Carausius (285-293) and Allectus (293-296) imitations

Carausius (285-293)
    no photos
This page can not do justice to imitations of Carausius. I hope someone else will write such a page and I can link to it from here.
Write and let me know if you know of a page with Carausius imitations.e

    Imitations of Carausius are common, and vary in style from crude to almost official. Dave Tranbarger wrote to the Moneta e-mail list (May 16, 2001), "I believe there is some controversy as to the line of distinction between barbarous and official Carausian coins. The module of Carausian copies never descends to the level of true minimi. Thus, these copies are not classed with the "barbarous radiates" or other episodes of epidemic counterfeiting. The remaining options then are to either class the coins among endemic counterfeits or to assign them to the earliest period of Carausius' coinage, before his mints were fully and adequately staffed with skilled workers."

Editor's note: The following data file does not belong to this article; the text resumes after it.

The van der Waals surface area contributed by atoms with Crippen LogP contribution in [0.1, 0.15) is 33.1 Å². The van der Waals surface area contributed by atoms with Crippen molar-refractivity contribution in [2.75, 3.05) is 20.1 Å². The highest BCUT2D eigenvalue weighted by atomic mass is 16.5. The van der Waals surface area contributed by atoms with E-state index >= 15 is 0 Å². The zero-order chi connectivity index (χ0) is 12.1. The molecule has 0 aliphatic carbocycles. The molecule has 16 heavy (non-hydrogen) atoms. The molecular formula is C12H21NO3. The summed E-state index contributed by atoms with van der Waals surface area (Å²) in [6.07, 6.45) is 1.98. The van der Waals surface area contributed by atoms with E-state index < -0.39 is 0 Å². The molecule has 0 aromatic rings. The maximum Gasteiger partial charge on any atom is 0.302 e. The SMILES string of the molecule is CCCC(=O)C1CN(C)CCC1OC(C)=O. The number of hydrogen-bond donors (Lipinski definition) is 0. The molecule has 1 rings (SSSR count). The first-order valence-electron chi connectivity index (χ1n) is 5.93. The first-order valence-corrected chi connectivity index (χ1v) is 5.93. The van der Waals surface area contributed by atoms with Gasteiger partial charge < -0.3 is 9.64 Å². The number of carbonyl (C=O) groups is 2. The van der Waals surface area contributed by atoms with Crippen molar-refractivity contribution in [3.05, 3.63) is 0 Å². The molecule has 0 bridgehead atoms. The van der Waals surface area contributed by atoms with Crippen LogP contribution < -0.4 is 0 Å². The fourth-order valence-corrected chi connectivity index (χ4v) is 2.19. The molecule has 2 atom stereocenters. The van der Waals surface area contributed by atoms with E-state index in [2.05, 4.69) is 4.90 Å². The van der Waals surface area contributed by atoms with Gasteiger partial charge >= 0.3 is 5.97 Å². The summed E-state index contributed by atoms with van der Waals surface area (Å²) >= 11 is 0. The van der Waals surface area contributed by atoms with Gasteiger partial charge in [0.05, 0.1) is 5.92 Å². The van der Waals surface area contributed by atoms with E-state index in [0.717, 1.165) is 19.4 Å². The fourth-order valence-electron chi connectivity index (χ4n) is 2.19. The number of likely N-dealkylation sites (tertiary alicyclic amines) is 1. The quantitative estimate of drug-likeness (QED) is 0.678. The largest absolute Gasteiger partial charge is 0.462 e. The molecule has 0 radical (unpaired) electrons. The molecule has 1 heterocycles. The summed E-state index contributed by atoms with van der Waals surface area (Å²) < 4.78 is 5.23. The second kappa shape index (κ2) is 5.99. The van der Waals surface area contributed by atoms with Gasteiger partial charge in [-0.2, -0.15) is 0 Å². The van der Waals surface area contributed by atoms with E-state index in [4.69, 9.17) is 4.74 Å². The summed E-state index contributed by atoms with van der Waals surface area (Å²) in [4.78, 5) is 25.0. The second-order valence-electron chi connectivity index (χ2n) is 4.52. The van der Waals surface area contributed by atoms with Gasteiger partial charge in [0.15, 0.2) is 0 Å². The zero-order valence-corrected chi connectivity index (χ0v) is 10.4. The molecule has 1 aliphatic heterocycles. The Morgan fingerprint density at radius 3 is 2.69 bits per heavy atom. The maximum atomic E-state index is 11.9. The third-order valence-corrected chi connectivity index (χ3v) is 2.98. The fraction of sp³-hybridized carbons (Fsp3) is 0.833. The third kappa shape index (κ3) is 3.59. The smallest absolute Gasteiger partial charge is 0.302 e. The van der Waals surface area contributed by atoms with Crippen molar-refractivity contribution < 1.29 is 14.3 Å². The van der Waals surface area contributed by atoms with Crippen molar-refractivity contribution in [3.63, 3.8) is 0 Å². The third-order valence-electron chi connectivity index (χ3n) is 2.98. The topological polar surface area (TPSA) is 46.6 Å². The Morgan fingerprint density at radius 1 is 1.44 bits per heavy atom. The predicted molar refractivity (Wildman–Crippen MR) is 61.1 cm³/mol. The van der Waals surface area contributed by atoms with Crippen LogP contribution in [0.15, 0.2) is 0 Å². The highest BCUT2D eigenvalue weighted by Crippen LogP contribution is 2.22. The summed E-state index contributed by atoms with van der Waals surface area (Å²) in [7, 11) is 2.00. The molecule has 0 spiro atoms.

Allectus (293-296)

...ALLECTVS PF AVG, radiate bust right (with features of Carausius).  Also, its prototype: /PAX AVG
Imitation:  23 mm.  6:00.  2.90 grams.  Prototype:  23 mm. 6:00.  3.41 grams.
    imitation of the prototype:
    /PAX AVG
    Pax standing with branch and sceptre, S to left, A to right, ML in exergue.
Imitation has /P[AX] AAC, with S in field left and P in field right. The exergue has something close to "ML".
The imitation is a full-size AE23, but thin and only 2.90 grams.
The protype is also AE23 and 6:00, but 3.41 grams.
References:  Prototype: Sear 3587 (plate 10). RIC 28F, p. 561, plate XIX.9.
Kent, "Barbarous copies of Roman Coins," Limes Studien, page 64 states "Copies of Allectus are very scarce."

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